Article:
A Tough Customer


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      The cool weather made for a slow day at my thirty flavours ice cream parlour. I was bent over behind the sherbet case when I heard an authoritative voice say, “Take your time, boy. Lots here to pick from.”
    When I stood up, the man looked over and added. “Kid’s not much one for fries. Wanted ice cream.”
     I smiled at what appeared to be about a five year old.        
     “Meet us over at the picnic tables when you’re done son,” said the dad, handing the child a few bills.
     He left the boy in the doorway.
     “Come on in.” I gestured, moving from behind the counters. I motioned to the four freezers.
     “This cooler has the ones people pick the most. This one has some interesting variations, and this one,” I pointed to the cooler marked EXOTIC, has some really different ones.”
    The boy, who appeared to be small for his age, was politely followed my instructions.
    “And if you like Sherbets,” (I could easily tell by the flash that went across his face that he did not), “there are some over there.”
     When he edged towards the first freezer, I saw that he was going to be too short to have a good look.
     “Here.” I said, grabbing the step-stool, “Stand on this.”
     After he was on, I went behind the counter.
     “Would you like me to tell you the names?”
     His large brown eyes told me ‘yes’ and an appreciative smile glimmered.
     “Well, as I said before, since these are the ones most people pick, I put them all together. Starting in the front row, that one on your left, is Vanilla. Then it’s Chocolate, Strawberry, and Butterscotch”
      I smiled. ”That’s my favourite.”
     The little guy showed no reaction, so I carried on.
     “In the second row it’s Banana, Double Chocolate Fudge and Orange. The four here in the back, are Maple Walnut….”
     “Don’t like walnuts,” he interrupted.
     “Well, okay. That’s fine,” I said, glad to have some sort of reaction. “Umm, then there is Mint Chocolate, Black Cherry and Butter Pecan.”
       “Don’t like pecans, neither.”
      “Yeah,” I agreed. “I’m not much for pecans myself.”
      I thought: the customer is always right, even if he is small.
      I waited while he surveyed the containers.
      “Anything interest you?”
      His eyes kept going back to my right.
      I came around to the front.
      “Maybe something in this next case will tempt your taste buds,” I smiled, easing him off the stool and sliding  it over to the next cooler.
     A ‘Hi Ernie.’ greeted me from the door, as Harold came in.
     “Must be one o'clock,” I answered. “The usual, double chocolate on the bottom?”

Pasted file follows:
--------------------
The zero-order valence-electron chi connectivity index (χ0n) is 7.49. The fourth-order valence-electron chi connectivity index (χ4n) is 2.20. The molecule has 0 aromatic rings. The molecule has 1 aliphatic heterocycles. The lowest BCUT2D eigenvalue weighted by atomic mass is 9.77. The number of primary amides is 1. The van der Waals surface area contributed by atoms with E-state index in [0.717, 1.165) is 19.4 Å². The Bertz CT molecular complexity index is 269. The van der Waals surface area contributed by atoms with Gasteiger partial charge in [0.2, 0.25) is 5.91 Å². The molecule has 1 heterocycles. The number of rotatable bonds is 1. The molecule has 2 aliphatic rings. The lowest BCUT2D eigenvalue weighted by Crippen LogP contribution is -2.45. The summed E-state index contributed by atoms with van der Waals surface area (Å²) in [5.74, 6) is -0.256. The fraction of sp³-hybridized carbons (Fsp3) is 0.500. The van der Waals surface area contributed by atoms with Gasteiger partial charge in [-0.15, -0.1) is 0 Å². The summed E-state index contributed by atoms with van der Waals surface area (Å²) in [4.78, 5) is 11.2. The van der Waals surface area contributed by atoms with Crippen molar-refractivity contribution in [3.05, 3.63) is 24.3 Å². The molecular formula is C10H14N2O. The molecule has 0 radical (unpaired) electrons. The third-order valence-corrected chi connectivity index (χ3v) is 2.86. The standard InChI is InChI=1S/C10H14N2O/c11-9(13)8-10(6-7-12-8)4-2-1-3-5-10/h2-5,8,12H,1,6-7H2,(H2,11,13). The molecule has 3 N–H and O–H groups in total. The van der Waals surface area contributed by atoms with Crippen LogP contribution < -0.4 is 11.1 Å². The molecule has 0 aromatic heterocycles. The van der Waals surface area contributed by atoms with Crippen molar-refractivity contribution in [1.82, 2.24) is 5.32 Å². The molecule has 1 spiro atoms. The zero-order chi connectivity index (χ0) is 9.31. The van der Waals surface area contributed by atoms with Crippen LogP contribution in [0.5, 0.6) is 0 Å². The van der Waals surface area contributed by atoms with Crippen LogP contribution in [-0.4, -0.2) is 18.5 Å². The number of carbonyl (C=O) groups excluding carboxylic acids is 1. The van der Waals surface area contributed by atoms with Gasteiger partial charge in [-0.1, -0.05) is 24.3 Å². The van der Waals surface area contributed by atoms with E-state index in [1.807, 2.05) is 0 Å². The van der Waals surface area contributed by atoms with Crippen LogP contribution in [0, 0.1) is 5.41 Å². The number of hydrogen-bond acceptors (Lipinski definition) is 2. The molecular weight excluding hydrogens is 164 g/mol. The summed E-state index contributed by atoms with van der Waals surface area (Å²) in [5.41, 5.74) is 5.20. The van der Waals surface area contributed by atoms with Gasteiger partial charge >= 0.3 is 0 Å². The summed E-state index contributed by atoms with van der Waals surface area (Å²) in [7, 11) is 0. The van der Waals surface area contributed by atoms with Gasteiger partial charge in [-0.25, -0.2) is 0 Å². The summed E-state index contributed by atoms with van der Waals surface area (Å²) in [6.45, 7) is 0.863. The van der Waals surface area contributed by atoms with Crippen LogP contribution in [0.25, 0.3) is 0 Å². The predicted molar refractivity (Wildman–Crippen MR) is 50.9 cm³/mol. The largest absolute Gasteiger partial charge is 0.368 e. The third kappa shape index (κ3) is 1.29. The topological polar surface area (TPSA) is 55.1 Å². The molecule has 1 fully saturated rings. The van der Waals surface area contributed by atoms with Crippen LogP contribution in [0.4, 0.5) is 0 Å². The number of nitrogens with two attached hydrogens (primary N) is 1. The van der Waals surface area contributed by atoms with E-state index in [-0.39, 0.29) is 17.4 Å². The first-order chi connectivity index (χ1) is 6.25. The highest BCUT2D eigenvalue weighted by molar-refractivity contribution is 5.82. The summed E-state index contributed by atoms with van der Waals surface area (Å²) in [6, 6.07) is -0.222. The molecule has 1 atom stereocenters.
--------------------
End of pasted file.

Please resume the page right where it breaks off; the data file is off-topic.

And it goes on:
“Yup. Just because it’s cool today, doesn’t mean I can’t have my cone.”
      As I scooped out a large ball of double chocolate fudge, I saw Harold looking at the boy.
      “Who’s your big customer?”
      “Don’t know his name, but he doesn’t like walnuts.”
      “I don’t ‘em either, kid,” bellowed Harold. “You’re not missing anything.”
      The boy turned and gave him a deadpan stare.
      “I don’t like pecans, neither.”
      “Hey, That’s okay.” Harold retreated from the look.
      Meanwhile, I completed his cone by putting a large scoop of chocolate on top.
      “You got a tough customer there, Ern,” he laughed. “See you tomorrow.”
      After he left, I turned back to the boy. The head didn’t move while the eyes surveyed the containers.
      “Would you like me to tell you what these are? They are a little more specialized.”
      The little head nodded.
      Well, down there in the front row, it is French Vanilla, Coconut Cream, Peppermint Stick, and Banana Split.”
      Not a flicker; so, I continued.
      “The middle three are Blueberry Vanilla, Cherry Cheese Cake, and Chocolate Raspberry Truffle.”
      I had a feeling these weren’t his style.
      “And across the back,” I tried to add some flair, “are Cookies and Cream, Cinnamon Swirl, Pistachio and Chocolate Almond.”
      “Don’t like almonds.”
      Obviously, he had something against nuts.
      As I waited, a couple came in. I excused myself.
After serving one each a double of Strawberry and Butter Scotch, I returned to my small customer. The child hadn’t moved.
      “Perhaps you would like something more exotic,” I suggested. From the look, I knew it was the wrong word.
      “What I mean is, do you feel like trying something really different?”
      Receiving the usual non-reaction, I went around to the front and moved the stool to the front of the third case.
The boy looked at the wild colours with the same disdain.
      I was glad it was a slow day.
      “Finally, for your enjoyment,” I felt like a circus announcer, “are the exotic flavours. Starting at the front at your left are Bubblegum, Liquorice, M and M's, and Hawaiian Cherry Garden. The three in the middle are Smurf, Rocky Road and Peanut Butter. Oh sorry. You probably don’t like peanuts.”
      The deep brown eyes looked up.
      “I like peanuts.”
      “Oh. That’s great. Finally, in the last row, we have Moose Tracks, Mud Pie, Tin Roof and Kitchen Sink.”
      I could tell these were not making much of an impression.
     I wondered if there was a choice in the offering.
     “Well, what will it be?” I urged, trying to stimulate some sort of decision.
     Suddenly, he stepped off the stool, decisively kicked it over to the first case, climbed up and pointing said, “I'll want two big scoops of that.”
     I smiled, with calm relief, as my customer left with two huge scoops of Vanilla.


  © J. Graham Ducker